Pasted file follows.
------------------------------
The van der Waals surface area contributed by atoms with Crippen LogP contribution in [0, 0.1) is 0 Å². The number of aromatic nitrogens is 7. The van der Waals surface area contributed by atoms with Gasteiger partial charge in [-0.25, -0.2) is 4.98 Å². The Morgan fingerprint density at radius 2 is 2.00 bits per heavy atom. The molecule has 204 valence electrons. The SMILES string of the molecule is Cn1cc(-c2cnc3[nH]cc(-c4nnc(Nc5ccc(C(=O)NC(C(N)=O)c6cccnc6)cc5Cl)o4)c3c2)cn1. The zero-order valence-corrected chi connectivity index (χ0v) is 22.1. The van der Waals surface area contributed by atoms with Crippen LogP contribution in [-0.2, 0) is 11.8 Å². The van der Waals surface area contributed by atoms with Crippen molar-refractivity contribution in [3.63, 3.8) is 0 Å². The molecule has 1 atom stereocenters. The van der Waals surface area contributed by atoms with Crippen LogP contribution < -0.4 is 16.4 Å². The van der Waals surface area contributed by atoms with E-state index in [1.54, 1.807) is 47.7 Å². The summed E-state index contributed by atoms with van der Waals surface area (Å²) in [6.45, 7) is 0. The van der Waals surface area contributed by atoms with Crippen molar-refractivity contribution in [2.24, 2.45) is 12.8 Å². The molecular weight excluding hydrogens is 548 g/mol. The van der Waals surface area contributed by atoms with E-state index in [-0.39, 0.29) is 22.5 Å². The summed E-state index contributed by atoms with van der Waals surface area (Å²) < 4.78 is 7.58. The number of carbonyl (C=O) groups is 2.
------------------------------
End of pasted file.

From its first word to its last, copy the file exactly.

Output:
The van der Waals surface area contributed by atoms with Crippen LogP contribution in [0, 0.1) is 0 Å². The number of aromatic nitrogens is 7. The van der Waals surface area contributed by atoms with Gasteiger partial charge in [-0.25, -0.2) is 4.98 Å². The Morgan fingerprint density at radius 2 is 2.00 bits per heavy atom. The molecule has 204 valence electrons. The SMILES string of the molecule is Cn1cc(-c2cnc3[nH]cc(-c4nnc(Nc5ccc(C(=O)NC(C(N)=O)c6cccnc6)cc5Cl)o4)c3c2)cn1. The zero-order valence-corrected chi connectivity index (χ0v) is 22.1. The van der Waals surface area contributed by atoms with Crippen LogP contribution in [-0.2, 0) is 11.8 Å². The van der Waals surface area contributed by atoms with Crippen molar-refractivity contribution in [3.63, 3.8) is 0 Å². The molecule has 1 atom stereocenters. The van der Waals surface area contributed by atoms with Crippen LogP contribution < -0.4 is 16.4 Å². The van der Waals surface area contributed by atoms with E-state index in [1.54, 1.807) is 47.7 Å². The summed E-state index contributed by atoms with van der Waals surface area (Å²) in [6.45, 7) is 0. The van der Waals surface area contributed by atoms with Crippen molar-refractivity contribution in [2.24, 2.45) is 12.8 Å². The molecular weight excluding hydrogens is 548 g/mol. The van der Waals surface area contributed by atoms with E-state index in [-0.39, 0.29) is 22.5 Å². The summed E-state index contributed by atoms with van der Waals surface area (Å²) < 4.78 is 7.58. The number of carbonyl (C=O) groups is 2.